As a citizen of a democracy, I am horrified by the implications for democracy, at home, in Afghanistan, and elsewhere in the world. As a Muslim, I am disgusted by the perversions of Islam that will follow in particular vis-a-vie the rights of women. As I have pointed out elsewhere there is a sudden wave of public concern about the fate of Afghan women under the Taliban. There is no doubt it will be horrific and there are already some disturbing signs of things to come. I deplore such actions. Yet, I also find it suspect that sudden Astro-turf industry of those who suddenly care about the fate of Afghan. Where were these people during the past two decades. I sincerely doubt they were there on the ground supporting the cause of Afghan women. Much less donating to their organizations. There are plenty of noble men and women who have been working on this very issue but, their cause is suddenly being exploited again by hawkish interventionists as it was in 2001.
But as a student of history, I am not hopeless. Just as Americans will have to construct a national narrative that helps clarify the errors and weaknesses of the Afghan war, so too can we construct a better story of Afghanistan.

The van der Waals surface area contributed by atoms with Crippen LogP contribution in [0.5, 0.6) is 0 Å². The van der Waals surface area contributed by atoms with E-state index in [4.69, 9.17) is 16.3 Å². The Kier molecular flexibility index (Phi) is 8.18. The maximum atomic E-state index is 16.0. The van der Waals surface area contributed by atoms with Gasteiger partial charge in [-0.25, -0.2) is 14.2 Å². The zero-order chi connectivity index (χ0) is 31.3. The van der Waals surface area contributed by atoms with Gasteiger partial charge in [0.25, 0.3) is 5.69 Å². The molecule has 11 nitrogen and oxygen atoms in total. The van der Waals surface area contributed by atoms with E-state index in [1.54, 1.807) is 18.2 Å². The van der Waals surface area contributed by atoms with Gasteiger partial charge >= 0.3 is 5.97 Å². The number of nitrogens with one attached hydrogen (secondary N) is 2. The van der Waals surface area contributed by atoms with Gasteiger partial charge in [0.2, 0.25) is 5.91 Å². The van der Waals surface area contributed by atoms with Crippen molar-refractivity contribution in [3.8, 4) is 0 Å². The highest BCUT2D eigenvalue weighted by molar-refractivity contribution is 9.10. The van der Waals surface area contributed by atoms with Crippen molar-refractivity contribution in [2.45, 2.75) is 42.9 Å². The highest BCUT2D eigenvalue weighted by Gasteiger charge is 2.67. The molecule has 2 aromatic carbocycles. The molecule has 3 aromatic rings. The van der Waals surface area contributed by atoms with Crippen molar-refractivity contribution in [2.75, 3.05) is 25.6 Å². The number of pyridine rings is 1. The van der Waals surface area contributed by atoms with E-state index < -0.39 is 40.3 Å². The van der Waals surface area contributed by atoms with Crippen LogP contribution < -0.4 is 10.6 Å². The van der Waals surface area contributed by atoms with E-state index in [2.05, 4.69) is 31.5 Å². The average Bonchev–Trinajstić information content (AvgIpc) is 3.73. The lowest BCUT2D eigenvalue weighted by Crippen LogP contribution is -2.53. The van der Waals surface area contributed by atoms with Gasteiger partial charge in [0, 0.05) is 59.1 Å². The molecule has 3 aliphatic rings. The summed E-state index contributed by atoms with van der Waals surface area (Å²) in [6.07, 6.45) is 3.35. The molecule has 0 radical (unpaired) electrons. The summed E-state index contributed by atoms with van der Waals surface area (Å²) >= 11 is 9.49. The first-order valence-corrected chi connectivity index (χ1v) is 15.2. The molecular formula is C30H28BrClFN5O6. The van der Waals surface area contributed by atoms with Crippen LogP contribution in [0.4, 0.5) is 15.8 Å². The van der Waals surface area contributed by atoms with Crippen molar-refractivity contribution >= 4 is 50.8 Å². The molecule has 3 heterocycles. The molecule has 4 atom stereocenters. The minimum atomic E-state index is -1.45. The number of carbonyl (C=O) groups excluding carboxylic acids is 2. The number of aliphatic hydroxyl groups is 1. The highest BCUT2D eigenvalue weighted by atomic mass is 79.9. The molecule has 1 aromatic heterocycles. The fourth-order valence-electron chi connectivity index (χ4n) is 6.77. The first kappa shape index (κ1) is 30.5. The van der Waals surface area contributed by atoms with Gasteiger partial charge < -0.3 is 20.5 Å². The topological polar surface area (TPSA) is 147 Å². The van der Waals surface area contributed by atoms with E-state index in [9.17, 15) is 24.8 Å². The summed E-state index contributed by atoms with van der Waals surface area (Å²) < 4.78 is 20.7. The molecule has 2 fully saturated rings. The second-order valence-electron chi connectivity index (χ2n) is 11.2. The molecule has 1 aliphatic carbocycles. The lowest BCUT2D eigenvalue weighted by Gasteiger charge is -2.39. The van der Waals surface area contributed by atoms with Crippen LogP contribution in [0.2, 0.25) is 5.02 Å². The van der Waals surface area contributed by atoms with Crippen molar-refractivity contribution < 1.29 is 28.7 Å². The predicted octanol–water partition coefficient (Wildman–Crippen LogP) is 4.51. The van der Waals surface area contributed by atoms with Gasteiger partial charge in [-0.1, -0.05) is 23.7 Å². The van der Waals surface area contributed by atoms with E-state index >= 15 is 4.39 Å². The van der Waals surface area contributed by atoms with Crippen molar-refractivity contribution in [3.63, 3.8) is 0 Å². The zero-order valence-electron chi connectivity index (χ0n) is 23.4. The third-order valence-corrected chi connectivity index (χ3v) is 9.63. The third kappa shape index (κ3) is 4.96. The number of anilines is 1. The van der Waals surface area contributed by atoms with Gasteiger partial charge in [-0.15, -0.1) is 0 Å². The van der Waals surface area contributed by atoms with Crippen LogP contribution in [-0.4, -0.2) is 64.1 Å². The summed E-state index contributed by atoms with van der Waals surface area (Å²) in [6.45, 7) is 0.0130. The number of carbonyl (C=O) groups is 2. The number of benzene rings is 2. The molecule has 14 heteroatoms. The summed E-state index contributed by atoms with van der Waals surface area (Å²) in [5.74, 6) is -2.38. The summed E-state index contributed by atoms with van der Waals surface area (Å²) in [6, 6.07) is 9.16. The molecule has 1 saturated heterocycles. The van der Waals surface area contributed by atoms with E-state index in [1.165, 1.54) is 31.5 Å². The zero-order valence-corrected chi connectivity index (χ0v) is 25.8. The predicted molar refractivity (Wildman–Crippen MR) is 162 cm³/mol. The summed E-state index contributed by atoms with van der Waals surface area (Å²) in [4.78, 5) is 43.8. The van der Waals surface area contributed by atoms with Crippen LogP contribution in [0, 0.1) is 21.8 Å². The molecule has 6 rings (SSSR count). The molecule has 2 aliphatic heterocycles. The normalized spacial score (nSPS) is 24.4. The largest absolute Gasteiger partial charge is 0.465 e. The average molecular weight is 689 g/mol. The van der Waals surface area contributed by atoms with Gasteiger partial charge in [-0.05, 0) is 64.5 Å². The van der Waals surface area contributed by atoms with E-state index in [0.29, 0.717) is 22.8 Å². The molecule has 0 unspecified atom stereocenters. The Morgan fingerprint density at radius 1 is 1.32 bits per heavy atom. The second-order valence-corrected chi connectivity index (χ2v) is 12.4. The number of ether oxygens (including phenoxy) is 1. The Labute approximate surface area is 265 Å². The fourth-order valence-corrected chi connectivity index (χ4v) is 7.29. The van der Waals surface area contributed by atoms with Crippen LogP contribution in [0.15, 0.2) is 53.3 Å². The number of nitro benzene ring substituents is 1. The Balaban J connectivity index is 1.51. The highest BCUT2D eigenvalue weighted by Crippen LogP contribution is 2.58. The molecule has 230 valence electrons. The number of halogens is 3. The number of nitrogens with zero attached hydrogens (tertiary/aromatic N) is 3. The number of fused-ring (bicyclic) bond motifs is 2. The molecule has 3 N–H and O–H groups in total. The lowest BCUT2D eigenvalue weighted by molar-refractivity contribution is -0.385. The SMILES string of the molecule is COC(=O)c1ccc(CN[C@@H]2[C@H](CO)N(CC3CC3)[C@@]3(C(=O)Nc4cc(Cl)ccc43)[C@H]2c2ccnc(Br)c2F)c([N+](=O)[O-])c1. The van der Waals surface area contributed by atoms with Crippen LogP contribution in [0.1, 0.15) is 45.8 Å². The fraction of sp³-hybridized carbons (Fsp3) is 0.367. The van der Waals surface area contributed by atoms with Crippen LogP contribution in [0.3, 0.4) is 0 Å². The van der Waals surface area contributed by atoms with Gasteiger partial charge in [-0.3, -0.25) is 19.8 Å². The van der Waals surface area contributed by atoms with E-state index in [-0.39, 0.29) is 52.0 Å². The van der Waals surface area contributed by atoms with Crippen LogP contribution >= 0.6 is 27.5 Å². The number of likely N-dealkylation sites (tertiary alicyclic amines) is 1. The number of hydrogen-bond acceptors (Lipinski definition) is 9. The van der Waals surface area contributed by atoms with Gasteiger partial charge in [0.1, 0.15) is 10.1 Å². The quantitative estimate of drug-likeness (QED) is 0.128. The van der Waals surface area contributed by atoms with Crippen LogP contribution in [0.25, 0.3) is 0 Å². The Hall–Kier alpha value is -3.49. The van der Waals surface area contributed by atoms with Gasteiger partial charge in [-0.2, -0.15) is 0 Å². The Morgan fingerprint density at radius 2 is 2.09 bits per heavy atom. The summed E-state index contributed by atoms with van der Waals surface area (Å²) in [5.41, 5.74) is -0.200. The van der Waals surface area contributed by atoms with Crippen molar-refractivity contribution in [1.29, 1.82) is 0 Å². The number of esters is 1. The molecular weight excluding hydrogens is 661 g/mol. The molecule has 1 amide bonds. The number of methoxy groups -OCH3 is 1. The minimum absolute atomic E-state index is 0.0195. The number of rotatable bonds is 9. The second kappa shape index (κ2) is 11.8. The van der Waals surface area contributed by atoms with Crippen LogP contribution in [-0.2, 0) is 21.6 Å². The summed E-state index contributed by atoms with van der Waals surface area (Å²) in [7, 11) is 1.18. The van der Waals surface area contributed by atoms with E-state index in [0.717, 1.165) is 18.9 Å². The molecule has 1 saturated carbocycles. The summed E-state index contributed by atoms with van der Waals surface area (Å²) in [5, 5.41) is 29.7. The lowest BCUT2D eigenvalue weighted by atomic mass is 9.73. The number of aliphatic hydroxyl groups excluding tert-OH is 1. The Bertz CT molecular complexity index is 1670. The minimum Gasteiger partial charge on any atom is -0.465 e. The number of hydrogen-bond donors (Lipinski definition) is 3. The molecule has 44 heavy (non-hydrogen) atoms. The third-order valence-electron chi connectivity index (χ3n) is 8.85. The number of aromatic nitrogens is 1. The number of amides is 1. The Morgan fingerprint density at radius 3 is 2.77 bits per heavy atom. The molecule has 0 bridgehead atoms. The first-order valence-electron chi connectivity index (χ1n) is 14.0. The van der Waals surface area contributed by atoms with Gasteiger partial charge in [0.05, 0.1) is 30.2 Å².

One rooted in that country’s long history.
It bears underscoring that some decades ago, before foreign interventions and civil wars, Afghanistan was known for its liberal capital and dynamic political culture. Women were not forced into headscarves. The country was remarkably safe and orderly. Tourists from around the world flocked to its scenic vistas. It sounds fanciful now, but it’s worth noting: Sometimes we can look backwards to move forwards.
Dr. Saqib Qureshi is author of the Broken Contract: Making Our Democracies Efficient, Representative, and Accountable. He is an award-winning author, an expert in democratic policy development and has advised multiple governments. He is the CEO of the top Toronto-based real estate firm Building Capital, and previously worked at HSBC Investment Bank and McKinsey & Co. He has written for The Financial Times, Newsweek, The Wall Street Journal, Huffington Post, Entrepreneur, Euronews, and TRTWorld. In addition he is author of the award-winning book Reconstructing Strategy: Dancing with the God of Objectivity. He is currently a visiting fellow of the London School of Economics (LSE).
Image: i Postcross via Flickr (CC BY 2.0)